3 TipsAs sales people, our job is to understand the customer’s goals, priorities, requirements and risk tolerances by asking those open-ended questions that will fill in the gaps of our knowledge. The more questions we ask, the more we will have to listen to what they tell us. However, there are times when we don’t listen up and tune in to important details – and hear what we should hear in a sales situation.

Sometimes we don’t hear what we should hear in sales situations because we’re already thinking of our next question; we only want to hear what we want to hear; or we miss the details and the context amidst everything being else discussed. And we may know something makes no sense, but we’re embarrassed to point it out.

That reminds me of a funny Broadway play I saw this year, “Something Rotten.” Set in 1595, it’s the story of two brothers who struggle to find success in the theatrical world as they compete with the wildly popular William Shakespeare. When a local soothsayer foretells that the future of theater will involve singing, dancing and acting at the same time, the brothers set out to write the world’s very first musical called “Omelette” – which, by the way, is a “mishearing” of Hamlet.But no one questions that this may not be correct as we watch a musical about eggs!

Here are 3 tips to help listen up and tune in to customers during those all-important meetings:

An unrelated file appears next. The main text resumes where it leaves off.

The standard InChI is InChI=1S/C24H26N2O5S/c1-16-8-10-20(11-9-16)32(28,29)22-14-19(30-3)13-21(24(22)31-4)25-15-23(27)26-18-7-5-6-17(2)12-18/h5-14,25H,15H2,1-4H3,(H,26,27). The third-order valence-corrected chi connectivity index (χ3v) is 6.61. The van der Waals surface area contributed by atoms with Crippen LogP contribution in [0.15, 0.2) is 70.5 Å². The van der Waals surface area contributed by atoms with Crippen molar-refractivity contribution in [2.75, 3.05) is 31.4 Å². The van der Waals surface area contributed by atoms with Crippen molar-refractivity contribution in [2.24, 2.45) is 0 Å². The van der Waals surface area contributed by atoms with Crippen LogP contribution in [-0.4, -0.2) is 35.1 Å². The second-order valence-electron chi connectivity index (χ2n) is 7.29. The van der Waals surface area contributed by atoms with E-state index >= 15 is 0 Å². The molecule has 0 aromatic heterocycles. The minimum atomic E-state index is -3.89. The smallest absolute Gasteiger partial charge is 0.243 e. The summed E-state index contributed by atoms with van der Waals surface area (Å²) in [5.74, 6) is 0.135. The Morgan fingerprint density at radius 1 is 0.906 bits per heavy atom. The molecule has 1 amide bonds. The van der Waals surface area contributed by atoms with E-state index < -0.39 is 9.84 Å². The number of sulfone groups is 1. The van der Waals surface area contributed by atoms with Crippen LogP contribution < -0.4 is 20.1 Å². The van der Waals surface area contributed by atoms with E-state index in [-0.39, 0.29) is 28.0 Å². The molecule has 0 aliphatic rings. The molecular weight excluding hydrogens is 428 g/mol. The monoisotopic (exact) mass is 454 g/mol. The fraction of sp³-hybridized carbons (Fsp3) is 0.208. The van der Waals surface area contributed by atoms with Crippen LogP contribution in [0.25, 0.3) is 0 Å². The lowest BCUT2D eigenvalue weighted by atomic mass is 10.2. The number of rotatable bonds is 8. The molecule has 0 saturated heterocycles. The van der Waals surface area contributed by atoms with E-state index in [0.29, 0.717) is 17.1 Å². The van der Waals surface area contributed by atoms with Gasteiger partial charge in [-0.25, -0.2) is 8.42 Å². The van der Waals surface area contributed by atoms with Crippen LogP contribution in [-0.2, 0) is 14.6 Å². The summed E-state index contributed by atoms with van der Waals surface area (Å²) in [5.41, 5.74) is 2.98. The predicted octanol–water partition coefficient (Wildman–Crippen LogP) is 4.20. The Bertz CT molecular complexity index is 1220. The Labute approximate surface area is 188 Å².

1. Prep for your meeting– Most people write up reports after a call or meeting, but only some prepare in advance. If you prepare in advance and write down the questions you want to ask, then it will give you more of an opportunity to listen. You most likely will ask other questions depending on how they respond, but it leaves you more apt to be an active participant in the conversation.
  1. Bring along another resource– Having another set of ears is always helpful since each of you will hear things differently based on your past experiences. But make sure the person you bring is someone who has a specific role in that meeting.
  1. Maximize your time with your customer – If something does not make sense, then say so and ask a question. You may not have another chance to get in front of this busy customer again, so you want to ensure that you leave the call or meeting with as much information as possible.

Your listening skills are probably better than mistaking “Omelette” for “Hamlet,” but would you have embarrassed yourself and asked more questions? Only you would know. It’s a bad feeling going back to your office and realizing that you should have asked more questions. You were listening, but the opportunity passed you by. Don’t let that happen. When we hear what we should hear in sales, we’re much more informed and tuned in to the customer’s needs, priorities and goals.


Janice Mars, Principal and Founder of SalesLatitude, is a sales performance improvement consultant and change agent focused on growing top performers to impact bottom line growth. With more than 30 years of experience as a senior business and sales executive, she helps companies build successful sales teams by maximizing their time and resources, selling from the buyer’s point of view, and strengthening the effectiveness of leadership. View my LinkedIn profile | Twitter